Saturday, March 14, 2009

Railroad Zen

Sitting with Hui Tzu under a willow tree in the artificial island of his garden, meditating on the pathways between delusions of waking and dreaming, Chuang Tzu was struck by the realization that they might be engineers driving a train between Rock Island and Blue Island. It was their habit to while away hours in pleasant philosophical discussions, and at this moment they were occupied with the nature of time, trying to understand in particular whether awareness of its passage was an inherent property of consciousness, and whether its apparent directionality was an illusion that could be dispensed with. Their exchanges took the form of thought experiments, as rapidly and briefly stated as they could manage.

“If we could reverse time,” said Hui, “we would experience our memories as premonitions, and vice versa.”

“If time were circular,” Chuang proposed, “memory and premonition would be identical, regardless of its direction.”

“By the way,” Hui said, interrupting the discussion, “how far are we from our destination?”

“Which way are we going?” asked Chuang. There was a pause while Hui considered his answer.

“It doesn’t matter,” he said. “We are free.”

“Yes, my brother,” Chuang agreed cheerfully. “Now, if we could just get off these tracks.…”


Blogger Jeanne said...

I'm glad to see words from you, even if they give me a guilty conscience.

March 14, 2009 at 10:59 PM  
Blogger Zalman Paktorowicz said...

Thanks, Jeanne, but notice I didn't have the confidence, courage, or patience (choose whichever term you like) to test this in the open marketplace. But I have to admit the words form an actual pattern that might be a story.

March 15, 2009 at 6:54 AM  
Anonymous LCN said...

Now, if we could just get off these tracks...
I like it.
There is no freedom, only movement from one 'place' to another and further movement is constrained dependent upon destination/starting place. The ability to move without constraints is freedom.
Unless you're Hegel "in duty the individual finds his liberation...In duty the individual acquires his substantive freedom. In doing my duty I am by myself and free." What a load of bunk!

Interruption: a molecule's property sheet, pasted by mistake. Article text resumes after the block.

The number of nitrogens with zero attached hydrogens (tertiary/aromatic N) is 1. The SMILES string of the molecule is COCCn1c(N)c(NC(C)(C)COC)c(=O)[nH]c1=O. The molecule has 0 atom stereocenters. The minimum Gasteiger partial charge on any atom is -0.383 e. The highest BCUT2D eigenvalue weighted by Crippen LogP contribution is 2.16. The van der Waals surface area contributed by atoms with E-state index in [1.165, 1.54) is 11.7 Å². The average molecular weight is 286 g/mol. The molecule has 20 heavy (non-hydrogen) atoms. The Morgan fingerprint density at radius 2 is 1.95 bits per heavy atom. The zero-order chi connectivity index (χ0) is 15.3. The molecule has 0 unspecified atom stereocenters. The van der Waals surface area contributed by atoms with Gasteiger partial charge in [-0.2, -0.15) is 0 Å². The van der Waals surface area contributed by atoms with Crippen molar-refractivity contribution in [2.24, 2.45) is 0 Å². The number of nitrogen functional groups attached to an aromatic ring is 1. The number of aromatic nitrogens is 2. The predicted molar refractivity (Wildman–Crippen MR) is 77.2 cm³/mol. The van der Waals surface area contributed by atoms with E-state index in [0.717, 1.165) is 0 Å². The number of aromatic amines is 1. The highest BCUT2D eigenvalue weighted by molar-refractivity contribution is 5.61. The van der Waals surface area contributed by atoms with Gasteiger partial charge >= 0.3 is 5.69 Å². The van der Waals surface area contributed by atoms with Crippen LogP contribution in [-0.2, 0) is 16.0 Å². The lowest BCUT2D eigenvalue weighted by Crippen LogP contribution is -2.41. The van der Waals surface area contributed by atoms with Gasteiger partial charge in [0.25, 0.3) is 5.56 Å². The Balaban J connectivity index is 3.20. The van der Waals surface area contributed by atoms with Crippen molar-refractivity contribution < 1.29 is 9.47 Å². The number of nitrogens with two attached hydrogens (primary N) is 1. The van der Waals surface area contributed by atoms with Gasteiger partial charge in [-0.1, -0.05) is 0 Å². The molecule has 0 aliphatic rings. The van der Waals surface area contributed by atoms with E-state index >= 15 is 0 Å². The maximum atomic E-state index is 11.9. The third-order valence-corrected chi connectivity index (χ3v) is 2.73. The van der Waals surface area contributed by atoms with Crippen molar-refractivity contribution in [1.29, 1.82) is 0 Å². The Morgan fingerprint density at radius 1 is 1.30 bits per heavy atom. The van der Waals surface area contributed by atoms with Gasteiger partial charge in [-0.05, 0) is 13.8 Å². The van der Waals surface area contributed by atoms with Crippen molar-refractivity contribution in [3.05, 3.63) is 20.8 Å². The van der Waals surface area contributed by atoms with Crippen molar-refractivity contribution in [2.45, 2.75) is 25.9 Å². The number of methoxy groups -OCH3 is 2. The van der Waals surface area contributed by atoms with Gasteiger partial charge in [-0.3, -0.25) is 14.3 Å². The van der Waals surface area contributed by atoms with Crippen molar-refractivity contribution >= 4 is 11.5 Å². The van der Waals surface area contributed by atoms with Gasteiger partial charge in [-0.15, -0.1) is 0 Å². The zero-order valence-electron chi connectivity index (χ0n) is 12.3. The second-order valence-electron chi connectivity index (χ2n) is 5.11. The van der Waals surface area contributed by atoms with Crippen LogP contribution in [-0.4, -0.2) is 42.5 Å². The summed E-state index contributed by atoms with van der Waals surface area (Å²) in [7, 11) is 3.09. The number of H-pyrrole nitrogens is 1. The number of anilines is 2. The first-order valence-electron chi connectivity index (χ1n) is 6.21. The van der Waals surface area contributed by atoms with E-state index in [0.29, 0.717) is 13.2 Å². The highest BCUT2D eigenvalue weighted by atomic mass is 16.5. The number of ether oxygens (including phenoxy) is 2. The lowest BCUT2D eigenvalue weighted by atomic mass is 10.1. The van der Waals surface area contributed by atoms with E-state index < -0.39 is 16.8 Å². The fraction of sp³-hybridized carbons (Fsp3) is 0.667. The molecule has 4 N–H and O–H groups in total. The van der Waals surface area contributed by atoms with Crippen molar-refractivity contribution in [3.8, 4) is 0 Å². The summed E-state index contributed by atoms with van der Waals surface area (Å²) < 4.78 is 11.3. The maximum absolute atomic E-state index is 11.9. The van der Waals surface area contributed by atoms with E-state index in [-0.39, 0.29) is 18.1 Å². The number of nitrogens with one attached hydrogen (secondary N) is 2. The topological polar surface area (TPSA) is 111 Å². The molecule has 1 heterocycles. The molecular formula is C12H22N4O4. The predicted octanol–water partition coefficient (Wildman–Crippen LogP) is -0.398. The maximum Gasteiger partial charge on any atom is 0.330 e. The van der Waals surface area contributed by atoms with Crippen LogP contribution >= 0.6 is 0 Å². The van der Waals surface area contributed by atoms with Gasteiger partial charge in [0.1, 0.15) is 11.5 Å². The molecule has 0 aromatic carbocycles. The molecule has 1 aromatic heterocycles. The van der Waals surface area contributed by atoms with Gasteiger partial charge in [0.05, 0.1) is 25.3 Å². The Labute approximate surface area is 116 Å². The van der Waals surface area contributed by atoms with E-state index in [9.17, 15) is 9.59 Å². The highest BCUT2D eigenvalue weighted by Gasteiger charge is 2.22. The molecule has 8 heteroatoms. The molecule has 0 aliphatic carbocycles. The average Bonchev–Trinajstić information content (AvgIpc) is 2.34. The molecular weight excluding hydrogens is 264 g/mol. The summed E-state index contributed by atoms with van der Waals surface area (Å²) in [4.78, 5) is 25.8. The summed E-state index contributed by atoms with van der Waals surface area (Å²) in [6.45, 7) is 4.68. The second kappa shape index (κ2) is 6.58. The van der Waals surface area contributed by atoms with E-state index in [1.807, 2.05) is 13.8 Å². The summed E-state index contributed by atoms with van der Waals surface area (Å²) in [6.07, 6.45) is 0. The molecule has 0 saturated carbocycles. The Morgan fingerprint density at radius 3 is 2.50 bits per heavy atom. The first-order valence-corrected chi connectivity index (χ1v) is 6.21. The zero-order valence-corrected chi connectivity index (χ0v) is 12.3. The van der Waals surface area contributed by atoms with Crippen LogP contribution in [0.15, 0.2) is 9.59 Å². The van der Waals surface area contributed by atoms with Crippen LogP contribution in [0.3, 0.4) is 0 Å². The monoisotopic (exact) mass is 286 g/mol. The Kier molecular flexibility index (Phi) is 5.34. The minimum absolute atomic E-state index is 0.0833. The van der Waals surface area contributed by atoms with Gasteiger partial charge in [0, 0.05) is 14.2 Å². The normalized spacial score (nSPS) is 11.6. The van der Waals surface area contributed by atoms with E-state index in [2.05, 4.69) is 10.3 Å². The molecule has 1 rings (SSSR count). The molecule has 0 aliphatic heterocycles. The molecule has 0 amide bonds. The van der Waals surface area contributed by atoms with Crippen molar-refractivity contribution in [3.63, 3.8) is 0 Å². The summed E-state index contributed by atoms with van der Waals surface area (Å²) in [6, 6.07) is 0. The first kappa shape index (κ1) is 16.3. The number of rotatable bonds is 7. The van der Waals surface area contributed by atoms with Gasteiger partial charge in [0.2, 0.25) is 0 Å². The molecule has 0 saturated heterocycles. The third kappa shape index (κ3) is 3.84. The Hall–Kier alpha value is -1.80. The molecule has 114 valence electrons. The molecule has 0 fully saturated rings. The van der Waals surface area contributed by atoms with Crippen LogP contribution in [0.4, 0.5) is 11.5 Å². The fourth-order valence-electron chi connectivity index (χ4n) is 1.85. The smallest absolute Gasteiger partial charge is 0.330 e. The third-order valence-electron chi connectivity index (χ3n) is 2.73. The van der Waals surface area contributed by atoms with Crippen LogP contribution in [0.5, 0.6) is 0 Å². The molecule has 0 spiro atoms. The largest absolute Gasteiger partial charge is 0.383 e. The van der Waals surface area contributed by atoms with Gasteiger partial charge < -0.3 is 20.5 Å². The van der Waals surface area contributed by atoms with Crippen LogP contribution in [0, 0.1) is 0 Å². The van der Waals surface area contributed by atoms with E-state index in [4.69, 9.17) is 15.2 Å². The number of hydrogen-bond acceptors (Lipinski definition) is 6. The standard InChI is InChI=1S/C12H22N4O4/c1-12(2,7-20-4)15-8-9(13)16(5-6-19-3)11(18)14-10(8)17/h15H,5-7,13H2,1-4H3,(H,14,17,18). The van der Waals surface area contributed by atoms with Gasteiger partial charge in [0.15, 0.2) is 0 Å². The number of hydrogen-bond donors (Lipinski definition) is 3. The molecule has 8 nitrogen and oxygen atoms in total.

March 21, 2009 at 10:29 AM  
Blogger Steven Levery said...

LCN, great to hear from you, and with a cogent comment no less. Note that one tentative title I thought of for this was "One Dimension of Freedom".

One question that remains unanswered in my mind is whether it's realistic to think we have any chance of getting off the "tracks" and attaining "higher degrees" of freedom. Put another way, a question to ask about Chuang's final rejoinder is whether he's expressing a cheery hopefulness that the tracks can be escaped, or a cheerful resignation to their potentially inescapable constraints.

March 22, 2009 at 12:12 PM  
Blogger Steven Levery said...

& Did Hegel really say that? What a load of bunk!

March 22, 2009 at 12:13 PM  
Blogger La vita Alessandria said...

As usual, clever, witty, and funny, Steve.
And for the record, I viewed Chuang's last comment as cheerful resignation (the interpretation obviously reflecting more of this reader's state of mind)- so very Zen.

March 23, 2009 at 4:07 AM  
Blogger La vita Alessandria said...

"Will we ever get off the tracks?" Yes. All things change; we just may not like the timing or the process. Eventually, in time, the tracks will wear away; but probably, before then, we'll die. In our world today, in general, we do not like to wait--our fast food mentality: we don't like the timing. Also, we don't like to view death as freedom.
For me, I liked Hegel's comment. Must be the Piscean part of me....ciao, Steve. from rachel

March 23, 2009 at 4:23 AM  
Blogger Steven Levery said...

Thanks for your thoughtful feedback. I might add that although I admire cheerful resignation in the face of limitations, there is another part of me that prefers the attitude adopted at the ending of "Repo Man". There, you might remember, our hero, Otto (played by the redoubtable Emilio Estevez), willingly gives up all earthly obligations (and pleasures!) in order to tool around the universe in a radioactive '64 Chevy Malibu. Ah, the dreams of, if only it could be more than just a movie!

March 25, 2009 at 2:12 AM  

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